Windows 8 Forensics
Senator Patrick Leahy Center for Digital Investigation
Today I am starting the preliminary research on the Windows 8 Operating System from a Digital Forensics standpoint. I will be comparing it primarily to known information on the Windows 7 Operating System. There are going to be many items that I am looking at, and any comments with suggestions for further things to look into would be appreciated. Topics so far include:
- Recycle Bin Properties
- USB Drive Activity
- Internet History
- Windows 8 Reset and Reload Feature
- Event Logs
- Prefetch Files
- Jump Lists
- File History Feature
As I dig into these topics, there is likely to be a large amount of information that will be discovered. It is important to remember, though, that some of these topics may yield little to no differences.
The purpose of this project is to determine key differences between the Windows 7 and Windows 8 operating system from a forensic standpoint in order to determine if there are any significant changes that will be either beneficial or detrimental to the forensic investigation process.
Version:1.0 StartHTML:0000000167 EndHTML:0000003071 StartFragment:0000000747 EndFragment:0000003055 Version:1.0 StartHTML:0000000167 EndHTML:0000002862 StartFragment:0000000747 EndFragment:0000002846
Preliminary Tool List
- Encase 6.19 Law Enforcement Edition -http://www.guidancesoftware.com/forensic.htm
- Forensic ToolKit Imager 3.0 -http://accessdata.com/support/adownloads
- Forensic ToolKit 1.81.6 -http://accessdata.com/support/adownloads
- Mandiant Web Historian -http://www.mandiant.com/products/free_software/web_historian/
- Net Analysis -http://www.digital-detective.co.uk/netanalysis.asp
- DCode -http://www.digital-detective.co.uk/freetools/decode.asp
- RegDecoder -http://www.digitalforensicssolutions.com/registrydecoder/
- Internet Evidence Finder -http://www.jadsoftware.com/?page_id=1083
Recycle Bin Properties
With this part, I am testing the recycle bin properties of Windows 8 to see how they compare to Windows 7. In Windows 8, the Recycle bin, using forensics tools, consists of $Recycle.Bin, $R, and $I files.
- Created “I wonder if this will appear“ at 10:14
Deleted “I wonder if this will appear“ at 10:14
- Created “test document.txt“ at 10:22
Deleted “test document.txt“ at 10:23
- Created “lets try this” at 10:40 – filled it with text, 36.5 mb
Deleted “lets try this“ at 10:40
Recycle Bin in EnCase still has $Recycle.Bin and $I files. There are still $R files, but they do not show up directly in the $Recycle.Bin folder.
Located and verified times of “test document”, “lets try this”, and “I wonder if this will appear” to be accurate to what I recorded when creating/deleting originally.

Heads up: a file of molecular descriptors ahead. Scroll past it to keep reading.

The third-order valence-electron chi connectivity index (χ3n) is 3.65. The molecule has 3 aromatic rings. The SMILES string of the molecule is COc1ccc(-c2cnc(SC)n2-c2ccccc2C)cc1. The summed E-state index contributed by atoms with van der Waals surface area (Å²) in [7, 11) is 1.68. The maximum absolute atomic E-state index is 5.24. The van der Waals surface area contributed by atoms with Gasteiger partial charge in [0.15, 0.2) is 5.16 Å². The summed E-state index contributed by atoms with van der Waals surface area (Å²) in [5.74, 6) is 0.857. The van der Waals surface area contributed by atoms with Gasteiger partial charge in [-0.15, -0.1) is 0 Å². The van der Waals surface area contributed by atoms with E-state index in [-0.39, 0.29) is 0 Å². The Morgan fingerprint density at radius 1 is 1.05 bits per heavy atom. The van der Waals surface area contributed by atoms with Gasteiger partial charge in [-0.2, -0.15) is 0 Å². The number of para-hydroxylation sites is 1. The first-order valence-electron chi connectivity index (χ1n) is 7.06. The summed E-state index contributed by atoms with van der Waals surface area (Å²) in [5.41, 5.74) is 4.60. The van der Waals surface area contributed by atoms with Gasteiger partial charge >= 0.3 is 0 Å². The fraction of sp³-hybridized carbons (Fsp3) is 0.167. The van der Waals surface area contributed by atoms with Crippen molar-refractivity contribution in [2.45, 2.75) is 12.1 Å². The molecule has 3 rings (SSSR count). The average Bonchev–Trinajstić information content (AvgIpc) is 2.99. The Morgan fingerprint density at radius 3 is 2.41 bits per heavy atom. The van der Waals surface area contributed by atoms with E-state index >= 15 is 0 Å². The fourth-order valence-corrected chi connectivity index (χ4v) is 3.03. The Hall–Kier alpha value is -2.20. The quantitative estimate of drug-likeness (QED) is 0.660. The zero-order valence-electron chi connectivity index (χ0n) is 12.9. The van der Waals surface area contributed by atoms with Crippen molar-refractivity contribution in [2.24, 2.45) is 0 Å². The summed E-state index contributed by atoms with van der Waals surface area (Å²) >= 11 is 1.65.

Verified hex values for $I files in comparison to known Windows 7 values.
Bytes 0-7 are still the file header, always 01 followed by seven sets of 00.
Bytes 8-15 are the original file size, stored in hex, in little-endian. This can be converted into big endian format and converted with a hex calculator to a decimal notation to determine the size in bytes. I tested this with the “Lets try this” document that was 36.5mb. The hex value in encase was F0 E2 39 02, read in little endian. Converting this into big endian yields 02 39 E2 F0, which ran through a hex calculator shows that it is 37348080 bytes, which is roughly 36.5mb
Bytes 16-23 reflect the deleted date time stamp, represented per normal standards (number of seconds since Midnight, January 1, 1601).
Bytes 24-543 reflect the original file path/name.
The next step in the process
USB Drive Activity
To start with Windows 8 USB drive forensics, I assumed it would be pretty similar to Windows 7. I booted up a fresh new Windows 8 VM and plugged a thumb drive into my local system. Like normal, the VM recognized it as it should. At this point I shut the VM down and opened it up in EnCase to look at what was happening. Most of the findings were pretty similar to Windows 7 USB forensics. For example,
Mounted devices tab:
Software\microsoft\windows portable devices\devices – friendly name link:
This shows that forensics of USB thumb drives in Windows 8 is very similar to Windows 7 forensics. There may be new potential keys that are created, but for what is necessary to prove that a thumb drive was plugged into a system and when it was first plugged in, this is necessary.
For the next part of this project, see “Windows 8 Forensics Part 2″.
If you have any comments, questions and/or suggestion please feel free to leave a comment here on the blog. Or feel free to email us atLCDI@champlain.edu, with “Windows 8 Forensics” in the subject.